In the past two weeks, district courts have issued temporary injunctions against laws that would restrict abortion access in South Dakota and Idaho. The South Dakota law required doctors to inform women of the risks, consequences and alternatives to abortion at least two hours before the procedure, and the law specifically required women hear that abortion “terminates the life of a human being” and that women have a legal relationship with the “unborn child,” reports Kaiser. Planned Parenthood of Minnesota/North Dakota/South Dakota challenged the law. According to the Sioux Falls Argus Leader, District Court Judge Karen Schreier issued a temporary injunction blocking enforcement of the law in South Dakota last Thursday, ruling that “the informed-consent provisions of the statute are unconstitutional compelled speech rather than reasonable regulations of the medical profession.”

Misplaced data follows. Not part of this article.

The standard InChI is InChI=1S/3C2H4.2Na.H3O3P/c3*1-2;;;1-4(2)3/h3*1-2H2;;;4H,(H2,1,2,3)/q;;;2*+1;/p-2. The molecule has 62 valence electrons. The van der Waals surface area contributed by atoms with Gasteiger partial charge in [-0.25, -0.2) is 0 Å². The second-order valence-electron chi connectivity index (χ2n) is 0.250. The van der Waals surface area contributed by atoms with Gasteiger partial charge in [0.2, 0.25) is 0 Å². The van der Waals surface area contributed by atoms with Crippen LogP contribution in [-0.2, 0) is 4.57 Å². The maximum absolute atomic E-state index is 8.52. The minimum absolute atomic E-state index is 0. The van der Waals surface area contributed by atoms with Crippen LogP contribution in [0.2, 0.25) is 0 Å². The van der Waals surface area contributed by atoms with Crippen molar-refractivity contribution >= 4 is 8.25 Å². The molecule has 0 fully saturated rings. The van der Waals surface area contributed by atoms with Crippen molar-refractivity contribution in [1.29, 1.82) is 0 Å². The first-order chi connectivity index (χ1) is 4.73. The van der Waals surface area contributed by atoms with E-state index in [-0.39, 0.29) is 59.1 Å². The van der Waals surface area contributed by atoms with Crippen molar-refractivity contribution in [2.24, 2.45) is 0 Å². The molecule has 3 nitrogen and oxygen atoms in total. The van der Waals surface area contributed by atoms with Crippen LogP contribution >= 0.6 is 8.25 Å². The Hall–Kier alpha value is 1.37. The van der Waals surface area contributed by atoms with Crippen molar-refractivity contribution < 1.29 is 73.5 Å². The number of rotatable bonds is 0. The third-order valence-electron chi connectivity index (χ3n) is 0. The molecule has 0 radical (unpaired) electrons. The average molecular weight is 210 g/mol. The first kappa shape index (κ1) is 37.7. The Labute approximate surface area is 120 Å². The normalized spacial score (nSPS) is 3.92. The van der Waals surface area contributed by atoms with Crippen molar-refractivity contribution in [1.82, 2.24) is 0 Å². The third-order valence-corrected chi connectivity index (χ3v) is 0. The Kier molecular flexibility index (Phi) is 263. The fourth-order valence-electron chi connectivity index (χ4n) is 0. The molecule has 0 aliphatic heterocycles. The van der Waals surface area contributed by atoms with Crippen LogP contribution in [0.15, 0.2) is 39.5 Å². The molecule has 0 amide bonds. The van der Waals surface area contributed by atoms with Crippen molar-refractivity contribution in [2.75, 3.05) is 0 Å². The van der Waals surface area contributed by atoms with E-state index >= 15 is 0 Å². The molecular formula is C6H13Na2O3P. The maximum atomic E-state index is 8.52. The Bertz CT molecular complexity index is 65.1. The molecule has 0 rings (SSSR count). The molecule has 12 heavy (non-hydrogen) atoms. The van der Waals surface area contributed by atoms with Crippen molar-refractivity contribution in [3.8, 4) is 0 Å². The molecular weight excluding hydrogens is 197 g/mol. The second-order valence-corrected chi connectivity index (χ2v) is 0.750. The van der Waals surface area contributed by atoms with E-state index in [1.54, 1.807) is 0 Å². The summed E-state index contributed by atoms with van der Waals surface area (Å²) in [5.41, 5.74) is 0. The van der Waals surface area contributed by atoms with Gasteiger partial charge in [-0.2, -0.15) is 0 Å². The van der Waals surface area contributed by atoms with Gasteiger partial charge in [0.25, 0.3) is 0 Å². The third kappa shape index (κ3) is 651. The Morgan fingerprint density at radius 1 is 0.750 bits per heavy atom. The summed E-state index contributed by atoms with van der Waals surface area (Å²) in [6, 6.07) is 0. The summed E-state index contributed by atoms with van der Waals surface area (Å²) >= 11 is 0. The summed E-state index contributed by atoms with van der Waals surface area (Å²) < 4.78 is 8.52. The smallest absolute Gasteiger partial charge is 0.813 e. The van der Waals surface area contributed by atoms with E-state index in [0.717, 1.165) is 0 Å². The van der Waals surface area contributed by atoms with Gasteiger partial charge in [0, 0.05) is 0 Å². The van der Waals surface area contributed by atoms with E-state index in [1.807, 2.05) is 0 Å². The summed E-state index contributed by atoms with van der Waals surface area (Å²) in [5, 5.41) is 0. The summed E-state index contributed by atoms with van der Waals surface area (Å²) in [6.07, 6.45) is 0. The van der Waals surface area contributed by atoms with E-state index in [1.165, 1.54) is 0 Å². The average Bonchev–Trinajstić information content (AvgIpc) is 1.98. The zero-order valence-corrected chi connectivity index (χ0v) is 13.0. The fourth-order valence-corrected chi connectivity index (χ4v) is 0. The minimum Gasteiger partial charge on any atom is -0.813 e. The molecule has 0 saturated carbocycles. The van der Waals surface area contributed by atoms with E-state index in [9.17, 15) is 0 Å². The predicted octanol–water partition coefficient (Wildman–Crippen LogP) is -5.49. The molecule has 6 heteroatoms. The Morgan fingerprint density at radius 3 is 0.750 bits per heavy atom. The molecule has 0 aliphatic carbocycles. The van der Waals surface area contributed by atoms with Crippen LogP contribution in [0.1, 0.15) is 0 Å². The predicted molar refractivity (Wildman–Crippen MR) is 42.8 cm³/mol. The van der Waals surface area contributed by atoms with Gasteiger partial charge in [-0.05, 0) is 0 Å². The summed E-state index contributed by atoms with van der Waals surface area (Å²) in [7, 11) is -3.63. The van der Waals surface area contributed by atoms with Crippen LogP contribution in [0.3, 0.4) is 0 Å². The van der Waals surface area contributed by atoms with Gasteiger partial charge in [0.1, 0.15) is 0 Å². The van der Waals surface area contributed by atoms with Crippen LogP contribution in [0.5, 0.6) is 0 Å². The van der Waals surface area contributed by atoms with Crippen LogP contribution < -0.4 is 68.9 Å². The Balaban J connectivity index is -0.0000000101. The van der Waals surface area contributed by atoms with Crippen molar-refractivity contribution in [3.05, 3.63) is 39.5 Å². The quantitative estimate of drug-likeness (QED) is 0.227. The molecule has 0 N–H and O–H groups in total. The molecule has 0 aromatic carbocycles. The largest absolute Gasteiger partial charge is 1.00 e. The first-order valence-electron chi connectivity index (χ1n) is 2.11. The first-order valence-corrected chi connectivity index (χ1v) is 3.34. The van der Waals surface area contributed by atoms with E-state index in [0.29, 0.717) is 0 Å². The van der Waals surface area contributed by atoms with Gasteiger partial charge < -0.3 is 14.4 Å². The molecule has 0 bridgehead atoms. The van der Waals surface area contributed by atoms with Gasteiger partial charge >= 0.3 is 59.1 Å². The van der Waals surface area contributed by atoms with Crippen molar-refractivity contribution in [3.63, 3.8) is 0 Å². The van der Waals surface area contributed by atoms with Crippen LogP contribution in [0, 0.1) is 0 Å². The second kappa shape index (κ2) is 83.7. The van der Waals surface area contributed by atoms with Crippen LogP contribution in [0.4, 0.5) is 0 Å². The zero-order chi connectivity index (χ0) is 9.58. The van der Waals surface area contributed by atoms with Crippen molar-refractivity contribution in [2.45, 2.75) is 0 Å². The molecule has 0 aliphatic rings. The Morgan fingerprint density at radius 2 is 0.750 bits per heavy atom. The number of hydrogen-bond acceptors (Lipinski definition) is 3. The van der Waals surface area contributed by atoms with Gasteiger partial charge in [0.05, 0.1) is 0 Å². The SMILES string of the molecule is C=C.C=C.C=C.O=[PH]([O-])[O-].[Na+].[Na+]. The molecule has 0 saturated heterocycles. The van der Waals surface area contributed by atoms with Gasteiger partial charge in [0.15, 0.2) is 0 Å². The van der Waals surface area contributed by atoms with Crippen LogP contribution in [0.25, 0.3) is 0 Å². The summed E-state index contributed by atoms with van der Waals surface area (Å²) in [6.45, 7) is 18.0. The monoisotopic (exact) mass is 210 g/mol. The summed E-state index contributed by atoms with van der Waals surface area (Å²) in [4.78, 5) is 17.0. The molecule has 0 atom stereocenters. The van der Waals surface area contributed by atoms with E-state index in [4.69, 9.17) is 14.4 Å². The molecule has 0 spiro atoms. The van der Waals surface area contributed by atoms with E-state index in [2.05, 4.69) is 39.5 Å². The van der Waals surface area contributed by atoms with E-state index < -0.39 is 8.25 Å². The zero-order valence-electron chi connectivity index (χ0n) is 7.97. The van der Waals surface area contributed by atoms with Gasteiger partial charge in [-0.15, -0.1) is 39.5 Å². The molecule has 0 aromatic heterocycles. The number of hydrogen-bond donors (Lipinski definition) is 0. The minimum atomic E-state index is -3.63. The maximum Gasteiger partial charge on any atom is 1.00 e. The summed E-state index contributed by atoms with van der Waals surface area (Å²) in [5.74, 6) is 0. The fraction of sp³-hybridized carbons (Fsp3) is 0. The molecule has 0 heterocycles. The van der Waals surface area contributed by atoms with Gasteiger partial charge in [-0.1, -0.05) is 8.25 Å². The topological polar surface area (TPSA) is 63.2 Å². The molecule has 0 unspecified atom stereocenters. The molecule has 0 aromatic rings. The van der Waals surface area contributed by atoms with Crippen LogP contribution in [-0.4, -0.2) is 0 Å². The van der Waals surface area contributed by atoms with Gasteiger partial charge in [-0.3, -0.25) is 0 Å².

The Idaho law required parental notification of minors seeking abortions and that a police report be filed if someone seeking to waive the notification requirement had engaged in criminal activity. In Idaho, extramarital sex is illegal, and the law has been enforced in recent years, reports Kaiser. These provisions were in previous versions of Idaho’s parental consent laws, and had previously been ruled unconstitutional. Last week, US District Judge Lynn Winmill issued a temporary injunction, ruling that the law jeopardized the confidentiality of teens who needed emergency procedures or who would need to waive the notification requirement. Rebecca Poedy, president of Planned Parenthood of Idaho, told Boise Weekly the decision “established that the safety of Idaho teens is more important than a political agenda.” Both cases now move forward to hearings seeking permanent injunctions.